That's a tall order. To be like Griffin, after all, is to be more valuable to your school than any other player in the country—while also playing for a program that has ranked last in Big 12 attendance every year and lacks any comparable athletic forebear. (The statue welcoming visitors to Baylor's athletic building is a former punter's Ray Guy Award.) Consider: That K-State win made the Bears bowl-eligible for the first time since 1995. Which makes it all the more unfortunate—and ironic—that, as the Big 12's death looms ever closer, rising Baylor is still desperately fighting for its life.
When Ken Starr became the president of Baylor on June 1, 2010, college football was far from the most pressing issue on the former solicitor general's docket. Baylor, the world's largest Baptist university, had expected Starr—best known for investigating Bill Clinton and sparking his impeachment—to raise funds and help stop decades of internal tension over the perceived erosion of the school's religious faith. But within days, Starr found himself blindsided by the potential dissolution of the Big 12. "This is the future of college athletics for a number of very important institutions in the state of Texas," he declared at a press conference on June 11, 2010. "The entire nation is watching."
More than a year later, it watches still. The acceptance of Texas A&M by the SEC and the rumors besieging virtually every other Big 12 school have left the conference on life support. Starr's solution? Try to filibuster members' departures by reserving the right to sue poaching conferences (such as the SEC and Pac-12) for "tortious interference."
So it was that a pall fell over a packed Floyd Casey Stadium on Sept. 2, during Baylor's game against No. 14 TCU, as news spread that Oklahoma was set to defect. (Griffin, meanwhile, would pass for 359 yards and five TDs in a 50--48 upset.) So it was that Baylor launched a last-ditch campaign called Don't Mess with Texas Football, urging fans to tell the leaders at the University of Texas, Texas Tech and A&M to "stop this madness." And so it was that ESPN host Jim Rome blasted Waco on the radio two weeks ago. "It's scrubby little Baylor that's holding up this potential seismic shift in college football," he raged. "There's a reason you're not being mentioned in any of these prominent moves to prominent conferences. You're Baylor.... You are what you are, and you're headed back!"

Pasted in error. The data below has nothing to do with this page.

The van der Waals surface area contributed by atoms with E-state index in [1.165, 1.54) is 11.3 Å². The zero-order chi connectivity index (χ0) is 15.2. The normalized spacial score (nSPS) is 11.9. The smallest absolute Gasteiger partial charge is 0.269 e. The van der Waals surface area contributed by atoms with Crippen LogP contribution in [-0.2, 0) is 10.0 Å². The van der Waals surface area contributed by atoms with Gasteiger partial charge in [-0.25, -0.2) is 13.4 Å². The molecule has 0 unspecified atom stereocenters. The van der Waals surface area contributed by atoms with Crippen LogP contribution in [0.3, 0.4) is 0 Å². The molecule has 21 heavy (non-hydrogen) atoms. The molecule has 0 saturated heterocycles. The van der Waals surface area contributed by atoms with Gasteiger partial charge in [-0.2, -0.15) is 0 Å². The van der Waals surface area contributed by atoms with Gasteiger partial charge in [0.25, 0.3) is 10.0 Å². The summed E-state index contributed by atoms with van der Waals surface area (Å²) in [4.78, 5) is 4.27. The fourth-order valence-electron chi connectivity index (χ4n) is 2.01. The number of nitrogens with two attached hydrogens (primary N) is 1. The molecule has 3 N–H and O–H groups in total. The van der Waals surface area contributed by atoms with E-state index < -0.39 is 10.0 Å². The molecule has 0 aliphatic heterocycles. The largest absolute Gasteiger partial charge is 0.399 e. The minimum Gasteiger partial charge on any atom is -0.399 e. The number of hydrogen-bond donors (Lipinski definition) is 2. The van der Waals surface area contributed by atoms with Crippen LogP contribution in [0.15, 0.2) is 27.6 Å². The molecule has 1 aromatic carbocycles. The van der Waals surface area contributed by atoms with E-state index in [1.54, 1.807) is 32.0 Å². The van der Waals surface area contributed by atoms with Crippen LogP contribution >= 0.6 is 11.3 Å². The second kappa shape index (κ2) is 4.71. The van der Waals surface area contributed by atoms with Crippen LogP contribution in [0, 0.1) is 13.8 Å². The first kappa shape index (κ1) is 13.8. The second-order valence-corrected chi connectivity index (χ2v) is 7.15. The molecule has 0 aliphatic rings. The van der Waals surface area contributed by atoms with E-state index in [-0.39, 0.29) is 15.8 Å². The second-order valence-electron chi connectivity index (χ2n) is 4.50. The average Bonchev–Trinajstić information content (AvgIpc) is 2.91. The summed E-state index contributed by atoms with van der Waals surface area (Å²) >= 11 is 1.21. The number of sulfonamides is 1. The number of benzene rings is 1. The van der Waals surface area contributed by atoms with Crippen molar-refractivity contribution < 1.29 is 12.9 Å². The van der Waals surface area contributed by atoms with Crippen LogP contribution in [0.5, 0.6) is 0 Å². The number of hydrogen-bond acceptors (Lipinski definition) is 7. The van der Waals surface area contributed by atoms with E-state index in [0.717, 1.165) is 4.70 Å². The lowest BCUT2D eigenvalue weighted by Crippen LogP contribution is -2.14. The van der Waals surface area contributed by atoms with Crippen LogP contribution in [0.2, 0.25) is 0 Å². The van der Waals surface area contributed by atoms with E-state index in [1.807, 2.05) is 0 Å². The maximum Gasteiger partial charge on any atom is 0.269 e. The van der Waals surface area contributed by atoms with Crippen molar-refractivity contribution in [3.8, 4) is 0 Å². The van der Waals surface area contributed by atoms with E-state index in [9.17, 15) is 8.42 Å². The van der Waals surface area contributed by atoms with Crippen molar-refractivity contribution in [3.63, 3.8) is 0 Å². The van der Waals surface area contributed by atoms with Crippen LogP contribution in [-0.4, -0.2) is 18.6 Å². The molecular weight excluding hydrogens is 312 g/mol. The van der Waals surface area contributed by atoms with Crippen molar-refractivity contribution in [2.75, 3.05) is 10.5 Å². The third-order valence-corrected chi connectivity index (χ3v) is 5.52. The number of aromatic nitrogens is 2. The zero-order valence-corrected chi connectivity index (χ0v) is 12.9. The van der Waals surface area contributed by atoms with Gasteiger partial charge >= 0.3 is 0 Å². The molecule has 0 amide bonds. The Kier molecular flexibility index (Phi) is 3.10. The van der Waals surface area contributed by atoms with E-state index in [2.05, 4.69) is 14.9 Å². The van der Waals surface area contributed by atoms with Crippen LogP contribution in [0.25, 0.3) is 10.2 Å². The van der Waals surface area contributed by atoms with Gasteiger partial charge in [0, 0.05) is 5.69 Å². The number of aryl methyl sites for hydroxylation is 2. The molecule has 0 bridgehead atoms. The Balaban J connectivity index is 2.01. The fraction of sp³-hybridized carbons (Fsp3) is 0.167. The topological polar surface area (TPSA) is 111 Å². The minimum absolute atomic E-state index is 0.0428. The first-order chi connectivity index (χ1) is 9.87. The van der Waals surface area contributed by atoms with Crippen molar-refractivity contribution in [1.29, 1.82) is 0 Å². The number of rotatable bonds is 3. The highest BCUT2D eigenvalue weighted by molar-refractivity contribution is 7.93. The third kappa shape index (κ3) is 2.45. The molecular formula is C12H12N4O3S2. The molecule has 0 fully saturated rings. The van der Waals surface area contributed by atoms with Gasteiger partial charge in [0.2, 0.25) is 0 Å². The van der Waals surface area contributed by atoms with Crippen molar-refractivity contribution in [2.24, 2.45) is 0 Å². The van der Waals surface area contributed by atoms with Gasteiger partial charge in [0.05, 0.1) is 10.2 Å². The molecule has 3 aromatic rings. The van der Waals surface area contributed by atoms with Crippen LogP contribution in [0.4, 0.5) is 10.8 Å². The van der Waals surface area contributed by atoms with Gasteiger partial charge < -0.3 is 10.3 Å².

Thus the dismal backdrop to a season in which the Bears have attained their highest AP ranking in 20 years behind a player who has been a poster child for the NCAA. (Griffin appeared on the cover of NCAA Champion magazine last fall and was one of three athletes to address the 2011 NCAA convention.) Then again, such p.r. hits are nothing new to Griffin. During the quarterback's first season, in which he was named Big 12 offensive freshman of the year, fans across the Lone Star State acknowledged his success by urging him to, well, transfer. Flee upward while you can. You're too good for scrubby little Baylor.